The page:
Source: http://www.tf.fau.de/studium/evaluation/ss16/ss16_u.html#ÜP5 --> Look for the section ÜP5 •  Kategorie der Übungen  •  Pflichtfach (kein GOP-Fach)  •  5…19 Rückläufer

Successful completion of the 1st Erlangen school on Atom Probe Tomography

posted Oct 2, 2016, 7:55 AM by Arun Prakash

The 1st Erlangen school on Atom Probe Tomography came to a successful completion on the 15th of Sep. Close to 40 participants from various european countries were present at the workshop. The workshop included talks from Dr. Baptiste Gault, MPIE, Düsseldorf, Prof. Peter Felfer, FAU and me. Additionally, hands-on tutorials, including FIB lift-out were a part of the workshop. A overwhelmingly positive feedback was given by the participants of the workshop. 

If you are interested in more details of the workshop, please feel free to visit the course webpage: http://www.eam.fau.de/aptschool  

APT Workshop in Erlangen

posted Sep 11, 2016, 9:14 AM by Arun Prakash

The first Atom Probe Tomography workshop will be held from 12-Sep to 15-Sep. The Workshop is being jointly organized by Prof. Peter Feller and myself. The goal of this school is to teach the participants the basics of atom probe tomography, with a strong practical aspect, to foster independent use. This will include reconstruction, data interpretation and treatment and full day FIB sample preparation practicals on site. We have had excellent interest thus far with more than 30 participants.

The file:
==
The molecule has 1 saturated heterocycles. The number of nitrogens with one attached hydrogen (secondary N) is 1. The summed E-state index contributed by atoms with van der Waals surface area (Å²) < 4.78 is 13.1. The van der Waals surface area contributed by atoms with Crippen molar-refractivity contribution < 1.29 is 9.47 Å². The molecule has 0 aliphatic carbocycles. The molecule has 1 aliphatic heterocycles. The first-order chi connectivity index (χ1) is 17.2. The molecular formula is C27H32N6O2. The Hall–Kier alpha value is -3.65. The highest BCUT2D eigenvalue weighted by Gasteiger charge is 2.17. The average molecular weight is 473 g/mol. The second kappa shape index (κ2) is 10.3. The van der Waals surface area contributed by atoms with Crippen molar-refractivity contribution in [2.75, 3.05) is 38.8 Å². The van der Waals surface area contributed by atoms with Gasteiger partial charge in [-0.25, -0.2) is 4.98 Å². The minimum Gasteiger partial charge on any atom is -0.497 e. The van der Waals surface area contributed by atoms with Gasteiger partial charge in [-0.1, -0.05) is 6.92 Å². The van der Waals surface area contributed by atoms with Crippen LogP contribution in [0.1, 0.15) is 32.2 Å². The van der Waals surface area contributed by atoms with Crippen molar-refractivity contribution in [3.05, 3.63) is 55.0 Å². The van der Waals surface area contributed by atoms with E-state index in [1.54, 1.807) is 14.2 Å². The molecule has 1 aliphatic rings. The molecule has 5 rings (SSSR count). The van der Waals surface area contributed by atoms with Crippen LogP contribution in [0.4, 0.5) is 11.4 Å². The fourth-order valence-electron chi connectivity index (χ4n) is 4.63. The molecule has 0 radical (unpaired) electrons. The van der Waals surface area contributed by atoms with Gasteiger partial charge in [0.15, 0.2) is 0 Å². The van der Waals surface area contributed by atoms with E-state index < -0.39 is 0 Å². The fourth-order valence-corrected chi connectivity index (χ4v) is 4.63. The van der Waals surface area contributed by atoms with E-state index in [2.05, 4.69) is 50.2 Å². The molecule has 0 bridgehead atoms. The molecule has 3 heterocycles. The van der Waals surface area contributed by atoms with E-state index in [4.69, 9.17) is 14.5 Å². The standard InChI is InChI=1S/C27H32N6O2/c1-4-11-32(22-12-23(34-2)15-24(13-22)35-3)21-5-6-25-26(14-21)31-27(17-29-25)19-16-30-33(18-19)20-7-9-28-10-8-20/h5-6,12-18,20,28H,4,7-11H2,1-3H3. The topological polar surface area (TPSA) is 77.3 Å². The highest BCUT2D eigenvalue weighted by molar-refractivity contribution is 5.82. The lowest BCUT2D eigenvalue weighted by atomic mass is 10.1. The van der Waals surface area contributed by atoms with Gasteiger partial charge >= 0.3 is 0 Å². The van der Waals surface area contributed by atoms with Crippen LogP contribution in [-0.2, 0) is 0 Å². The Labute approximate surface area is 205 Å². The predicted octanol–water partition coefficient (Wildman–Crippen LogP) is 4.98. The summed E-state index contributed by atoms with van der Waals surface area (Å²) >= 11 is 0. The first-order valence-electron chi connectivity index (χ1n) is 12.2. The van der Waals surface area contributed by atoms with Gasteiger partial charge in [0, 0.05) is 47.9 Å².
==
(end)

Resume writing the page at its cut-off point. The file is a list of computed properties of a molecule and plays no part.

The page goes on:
For details, pls. see the attached flyer and summer school webpage http://www.eam.fau.de/aptschool

Looking forward to welcoming the participants in Erlangen.

Back from two excellent conferences

posted Sep 11, 2016, 9:09 AM by Arun Prakash

Just back from two excellent conferences in the past two weeks - the fifth CMCn conference in Düsseldorf, and the the 15th EMMC in Brussels. Excellent contributions in both conferences on a variety of topics. I personally had a fantastic time interacting and discussing with other scientists. At the EMMC, I also met some former members of our group - Wolfram Georg Nöhring and Jonathan Amodeo. 

Yours truly also presented some latest research on notched and untouched free standing thin films and films on a substrate. My talk was entitled "Deformation behavior of nanocrystalline thin films as studied by atomistic simulations".


FAU Erlangen Nürnberg among the top 10 innovative universities in Europe

posted Jun 23, 2016, 7:29 AM by Arun Prakash   [ updated Jun 23, 2016, 7:30 AM ]

Some excellent news! The Friedrich-Alexander-Universität Erlangen-Nürnberg has been ranked 6th in the inaugural Reuters Top 100: Europe’s Most Innovative Universities ranking. Check it out!

Links:
https://www.timeshighereducation.com/features/100-most-innovative-universities-europe-2016
http://www.reuters.com/article/us-innovative-stories-europe-idUSKCN0Z00CT